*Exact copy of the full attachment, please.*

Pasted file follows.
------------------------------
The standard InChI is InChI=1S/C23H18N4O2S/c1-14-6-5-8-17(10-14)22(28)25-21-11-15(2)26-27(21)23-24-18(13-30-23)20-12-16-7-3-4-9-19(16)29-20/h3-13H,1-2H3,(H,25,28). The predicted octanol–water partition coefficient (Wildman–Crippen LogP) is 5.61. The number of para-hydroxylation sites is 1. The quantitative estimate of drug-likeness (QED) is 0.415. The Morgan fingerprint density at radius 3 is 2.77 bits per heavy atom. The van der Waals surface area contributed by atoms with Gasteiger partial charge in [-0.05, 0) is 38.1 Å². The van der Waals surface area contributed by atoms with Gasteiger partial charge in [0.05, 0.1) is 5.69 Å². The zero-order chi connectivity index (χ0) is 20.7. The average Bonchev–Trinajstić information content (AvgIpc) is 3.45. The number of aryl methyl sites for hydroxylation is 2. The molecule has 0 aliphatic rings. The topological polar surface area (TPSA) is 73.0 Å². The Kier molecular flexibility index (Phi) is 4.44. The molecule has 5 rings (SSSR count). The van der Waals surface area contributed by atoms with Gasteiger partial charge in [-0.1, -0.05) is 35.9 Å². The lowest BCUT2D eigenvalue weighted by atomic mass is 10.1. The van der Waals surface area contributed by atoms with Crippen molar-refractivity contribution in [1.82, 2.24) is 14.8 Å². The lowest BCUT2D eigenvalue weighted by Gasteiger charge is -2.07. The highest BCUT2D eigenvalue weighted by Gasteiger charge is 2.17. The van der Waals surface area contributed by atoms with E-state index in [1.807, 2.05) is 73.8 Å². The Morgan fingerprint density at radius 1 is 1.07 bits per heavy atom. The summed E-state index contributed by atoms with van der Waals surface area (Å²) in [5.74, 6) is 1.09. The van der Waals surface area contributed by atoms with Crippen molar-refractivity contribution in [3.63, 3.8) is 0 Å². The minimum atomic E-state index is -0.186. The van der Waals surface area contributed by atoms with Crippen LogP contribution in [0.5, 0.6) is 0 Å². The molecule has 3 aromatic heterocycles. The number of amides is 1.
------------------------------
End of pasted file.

The standard InChI is InChI=1S/C23H18N4O2S/c1-14-6-5-8-17(10-14)22(28)25-21-11-15(2)26-27(21)23-24-18(13-30-23)20-12-16-7-3-4-9-19(16)29-20/h3-13H,1-2H3,(H,25,28). The predicted octanol–water partition coefficient (Wildman–Crippen LogP) is 5.61. The number of para-hydroxylation sites is 1. The quantitative estimate of drug-likeness (QED) is 0.415. The Morgan fingerprint density at radius 3 is 2.77 bits per heavy atom. The van der Waals surface area contributed by atoms with Gasteiger partial charge in [-0.05, 0) is 38.1 Å². The van der Waals surface area contributed by atoms with Gasteiger partial charge in [0.05, 0.1) is 5.69 Å². The zero-order chi connectivity index (χ0) is 20.7. The average Bonchev–Trinajstić information content (AvgIpc) is 3.45. The number of aryl methyl sites for hydroxylation is 2. The molecule has 0 aliphatic rings. The topological polar surface area (TPSA) is 73.0 Å². The Kier molecular flexibility index (Phi) is 4.44. The molecule has 5 rings (SSSR count). The van der Waals surface area contributed by atoms with Gasteiger partial charge in [-0.1, -0.05) is 35.9 Å². The lowest BCUT2D eigenvalue weighted by atomic mass is 10.1. The van der Waals surface area contributed by atoms with Crippen molar-refractivity contribution in [1.82, 2.24) is 14.8 Å². The lowest BCUT2D eigenvalue weighted by Gasteiger charge is -2.07. The highest BCUT2D eigenvalue weighted by Gasteiger charge is 2.17. The van der Waals surface area contributed by atoms with E-state index in [1.807, 2.05) is 73.8 Å². The Morgan fingerprint density at radius 1 is 1.07 bits per heavy atom. The summed E-state index contributed by atoms with van der Waals surface area (Å²) in [5.74, 6) is 1.09. The van der Waals surface area contributed by atoms with Crippen molar-refractivity contribution in [3.63, 3.8) is 0 Å². The minimum atomic E-state index is -0.186. The van der Waals surface area contributed by atoms with Crippen LogP contribution in [0.5, 0.6) is 0 Å². The molecule has 3 aromatic heterocycles. The number of amides is 1.